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Biotech by the Bay

Posted on June 13th, 2016 by in Pharma R&D


The Bay Area was a hotbed of biotech conversation and activity this past week, as the BIO International Convention hit San Francisco from June 6-9. The convention is self-dubbed as “The Global Event for Biotechnology,” and that is not hyperbole. Nearly 16,000 people from the world of pharma and biotech took part, most of who hold leadership roles ranging from directors to executive managers. More than 2,500 of the attendees were CEOs from leading biotechnology companies.

What brought them there? Chiefly, opportunity. The opportunity to identify potential partners, find job candidates, learn about solutions, meet service providers, get educated on new developments, explore important issues in the industry, hear from experts, and, of course, to network, network, network.

The BIO schedule was absolutely packed with an assortment of presentations, roundtables, panels, forums, meet-ups, seminars, tours, challenges, boot camps, and a career fair. Bioethics, innovation, drug delivery, emerging therapies, and novel technologies were among the topics covered in the featured talks at the convention. But there were also numerous education sessions that delved deep into areas like orphan diseases, personalized medicine, oncology, regulatory science, and much more.

To take it all in, you would have needed to be able to clone yourself several times over (and BIO was exactly the right place to be if that’s the kind of radical technological advancement you were looking for!)

Hot and trending issues were in the spotlight at BIO, as everything from women in biotech to China’s role in the industry was on the docket. “Biotech Solutions for Zika” tackled the industry’s role in dealing with the virus that is inspiring worldwide concern. Meanwhile, fans of both film and brain health could appreciate a keynote panel that featured Concussion star Will Smith and the real-life doctor he played in the movie, Dr. Bennet Omalu.

The exhibition halls were a Who’s Who of the bio and pharma universe, where heavy hitters like Bayer and Bristol-Myers Squibb rubbed shoulders with small biotech firms, universities, and non-profits. Each organization did their best to draw attendees to their booths with interesting presentations, eye-catching literature, special guests, and plenty of branded swag (e.g. pens, bags, and USB drives) to take home.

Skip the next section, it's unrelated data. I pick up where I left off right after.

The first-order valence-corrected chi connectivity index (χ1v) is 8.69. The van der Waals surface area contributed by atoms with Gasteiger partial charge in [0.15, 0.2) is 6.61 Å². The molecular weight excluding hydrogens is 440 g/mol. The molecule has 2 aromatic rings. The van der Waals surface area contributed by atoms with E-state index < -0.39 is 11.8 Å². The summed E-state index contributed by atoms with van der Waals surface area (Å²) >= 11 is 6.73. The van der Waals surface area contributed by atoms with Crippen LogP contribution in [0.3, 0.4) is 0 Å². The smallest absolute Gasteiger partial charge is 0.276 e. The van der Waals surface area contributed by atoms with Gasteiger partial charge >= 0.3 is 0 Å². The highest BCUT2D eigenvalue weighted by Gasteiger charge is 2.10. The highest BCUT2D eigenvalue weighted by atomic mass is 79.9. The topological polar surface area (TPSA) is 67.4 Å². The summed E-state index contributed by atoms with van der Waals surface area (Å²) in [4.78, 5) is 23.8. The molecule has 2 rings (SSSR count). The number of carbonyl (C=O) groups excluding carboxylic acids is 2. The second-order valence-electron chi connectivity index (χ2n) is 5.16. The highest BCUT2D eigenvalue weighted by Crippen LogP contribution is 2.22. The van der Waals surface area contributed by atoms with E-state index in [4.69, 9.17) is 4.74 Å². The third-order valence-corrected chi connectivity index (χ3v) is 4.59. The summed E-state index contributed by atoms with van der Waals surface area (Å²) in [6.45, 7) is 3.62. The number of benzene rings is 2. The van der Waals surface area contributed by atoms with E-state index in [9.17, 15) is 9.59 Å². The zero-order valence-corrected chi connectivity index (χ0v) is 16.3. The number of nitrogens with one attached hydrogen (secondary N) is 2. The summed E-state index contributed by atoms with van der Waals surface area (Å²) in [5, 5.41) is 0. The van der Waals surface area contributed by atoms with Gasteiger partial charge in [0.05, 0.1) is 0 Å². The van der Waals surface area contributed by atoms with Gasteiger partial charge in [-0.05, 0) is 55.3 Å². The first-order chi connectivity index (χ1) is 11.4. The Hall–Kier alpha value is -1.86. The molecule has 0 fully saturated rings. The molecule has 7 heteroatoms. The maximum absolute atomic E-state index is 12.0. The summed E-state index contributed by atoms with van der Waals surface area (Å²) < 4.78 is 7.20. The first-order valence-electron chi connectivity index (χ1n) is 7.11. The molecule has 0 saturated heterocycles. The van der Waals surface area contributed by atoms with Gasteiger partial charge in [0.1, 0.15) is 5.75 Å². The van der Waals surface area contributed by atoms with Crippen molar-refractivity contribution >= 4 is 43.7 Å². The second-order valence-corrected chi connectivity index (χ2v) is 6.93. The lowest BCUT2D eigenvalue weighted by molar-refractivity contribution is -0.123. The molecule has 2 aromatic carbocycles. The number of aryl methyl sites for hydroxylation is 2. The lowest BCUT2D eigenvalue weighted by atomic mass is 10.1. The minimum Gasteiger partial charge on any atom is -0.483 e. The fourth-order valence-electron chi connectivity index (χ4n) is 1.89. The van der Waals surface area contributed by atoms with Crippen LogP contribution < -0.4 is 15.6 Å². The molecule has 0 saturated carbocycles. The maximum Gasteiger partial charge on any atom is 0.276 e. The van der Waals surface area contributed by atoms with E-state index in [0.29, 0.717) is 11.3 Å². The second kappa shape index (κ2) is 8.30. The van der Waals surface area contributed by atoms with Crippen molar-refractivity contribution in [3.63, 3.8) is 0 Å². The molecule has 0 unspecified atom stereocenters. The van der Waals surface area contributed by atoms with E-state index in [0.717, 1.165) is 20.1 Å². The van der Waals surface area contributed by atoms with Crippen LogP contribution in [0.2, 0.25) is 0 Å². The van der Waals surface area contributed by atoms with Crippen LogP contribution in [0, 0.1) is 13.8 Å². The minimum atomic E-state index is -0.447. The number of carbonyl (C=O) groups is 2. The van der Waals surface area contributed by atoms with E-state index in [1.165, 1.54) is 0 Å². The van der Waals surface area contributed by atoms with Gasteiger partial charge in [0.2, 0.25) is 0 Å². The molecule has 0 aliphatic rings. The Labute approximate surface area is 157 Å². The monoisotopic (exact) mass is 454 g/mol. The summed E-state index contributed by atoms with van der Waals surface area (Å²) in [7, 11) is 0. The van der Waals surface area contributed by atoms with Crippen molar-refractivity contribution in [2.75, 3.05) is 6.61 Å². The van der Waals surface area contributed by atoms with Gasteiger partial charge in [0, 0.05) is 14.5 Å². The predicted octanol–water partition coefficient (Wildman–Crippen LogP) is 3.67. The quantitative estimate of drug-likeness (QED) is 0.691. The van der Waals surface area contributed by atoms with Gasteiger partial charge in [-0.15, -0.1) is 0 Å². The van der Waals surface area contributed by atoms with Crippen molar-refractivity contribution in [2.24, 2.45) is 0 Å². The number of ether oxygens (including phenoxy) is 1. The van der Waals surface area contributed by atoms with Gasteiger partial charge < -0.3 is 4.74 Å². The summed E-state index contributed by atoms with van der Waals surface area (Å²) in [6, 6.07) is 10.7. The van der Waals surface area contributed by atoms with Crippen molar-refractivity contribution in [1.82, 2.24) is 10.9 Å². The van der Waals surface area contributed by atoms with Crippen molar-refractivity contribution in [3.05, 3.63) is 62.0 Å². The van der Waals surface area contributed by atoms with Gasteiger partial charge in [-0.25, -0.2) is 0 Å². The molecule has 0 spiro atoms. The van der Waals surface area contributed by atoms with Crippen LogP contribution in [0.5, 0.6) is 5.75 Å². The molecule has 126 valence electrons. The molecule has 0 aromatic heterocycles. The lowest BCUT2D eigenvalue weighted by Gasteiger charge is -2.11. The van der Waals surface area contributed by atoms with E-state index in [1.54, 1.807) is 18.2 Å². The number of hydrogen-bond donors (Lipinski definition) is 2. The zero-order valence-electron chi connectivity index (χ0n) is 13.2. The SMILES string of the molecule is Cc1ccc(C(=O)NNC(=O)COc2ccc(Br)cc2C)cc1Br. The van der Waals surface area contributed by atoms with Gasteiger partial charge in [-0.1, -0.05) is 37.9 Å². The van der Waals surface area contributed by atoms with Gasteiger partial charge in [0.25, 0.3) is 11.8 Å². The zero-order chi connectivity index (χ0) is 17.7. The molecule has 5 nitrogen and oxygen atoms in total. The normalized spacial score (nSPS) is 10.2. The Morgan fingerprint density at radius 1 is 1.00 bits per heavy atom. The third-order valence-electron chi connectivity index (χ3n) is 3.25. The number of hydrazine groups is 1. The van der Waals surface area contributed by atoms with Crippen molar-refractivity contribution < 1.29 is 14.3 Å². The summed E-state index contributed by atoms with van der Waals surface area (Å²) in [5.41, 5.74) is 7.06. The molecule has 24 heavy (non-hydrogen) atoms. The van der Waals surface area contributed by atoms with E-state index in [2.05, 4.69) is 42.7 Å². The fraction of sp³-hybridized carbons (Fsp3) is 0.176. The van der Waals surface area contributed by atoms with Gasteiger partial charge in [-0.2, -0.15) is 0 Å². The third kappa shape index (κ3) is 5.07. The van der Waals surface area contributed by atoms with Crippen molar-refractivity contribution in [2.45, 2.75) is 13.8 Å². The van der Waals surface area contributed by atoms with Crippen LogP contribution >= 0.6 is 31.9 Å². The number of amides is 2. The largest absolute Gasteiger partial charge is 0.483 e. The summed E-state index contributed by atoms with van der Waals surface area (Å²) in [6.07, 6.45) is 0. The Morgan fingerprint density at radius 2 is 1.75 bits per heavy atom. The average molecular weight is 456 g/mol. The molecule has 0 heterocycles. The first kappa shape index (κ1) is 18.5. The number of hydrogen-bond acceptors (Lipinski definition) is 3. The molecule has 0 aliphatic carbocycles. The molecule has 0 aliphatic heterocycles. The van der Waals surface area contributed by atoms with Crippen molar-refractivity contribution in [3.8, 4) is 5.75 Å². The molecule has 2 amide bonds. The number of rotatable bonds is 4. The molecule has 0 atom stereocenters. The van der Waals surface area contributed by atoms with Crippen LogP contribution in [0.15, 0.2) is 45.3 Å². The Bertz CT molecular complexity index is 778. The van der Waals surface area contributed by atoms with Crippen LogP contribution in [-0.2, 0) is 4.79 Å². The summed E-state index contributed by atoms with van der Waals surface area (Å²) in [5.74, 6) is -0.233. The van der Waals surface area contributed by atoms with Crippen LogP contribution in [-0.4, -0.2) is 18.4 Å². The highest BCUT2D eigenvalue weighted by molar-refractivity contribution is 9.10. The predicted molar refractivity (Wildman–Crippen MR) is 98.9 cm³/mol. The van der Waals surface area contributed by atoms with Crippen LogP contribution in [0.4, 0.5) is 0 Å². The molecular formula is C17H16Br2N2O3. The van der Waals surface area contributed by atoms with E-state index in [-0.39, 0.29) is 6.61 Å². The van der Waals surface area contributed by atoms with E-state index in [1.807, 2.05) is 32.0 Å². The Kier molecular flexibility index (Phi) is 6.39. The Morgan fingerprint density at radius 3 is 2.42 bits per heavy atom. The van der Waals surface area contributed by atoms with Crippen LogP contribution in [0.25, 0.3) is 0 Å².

Networking was facilitated through partnering meetings during the day, and with receptions and wine socials in the evening, where convention attendees were given a chance to relax and enjoy their surroundings. But at an event like this, the reality is that every moment is a networking opportunity, whether it’s listening to someone’s pitch at an exhibition booth or casually chatting with the person sitting next to you at a seminar.

And if anybody thought that three days being immersed in all-things-biotech would provide a reprieve from the current U.S. political drama, they were dead wrong. Because not only did former presidential candidate (and rumored VP candidate for Donald Trump) Newt Gingrich do a book signing at the convention, but Genentech even sponsored a panel titled “Who Will Be the Next President of the United States?”

The BIO International Convention has come and gone for now, but the next convention is already scheduled to be in San Diego from June 19-22, 2017. It’s not only possible but highly likely that some of the connections made and knowledge gained among this year’s attendees will bear fruit at next year’s convention in the form of newborn companies and innovative discoveries. Stay tuned.

All opinions shared in this post are the author’s own.

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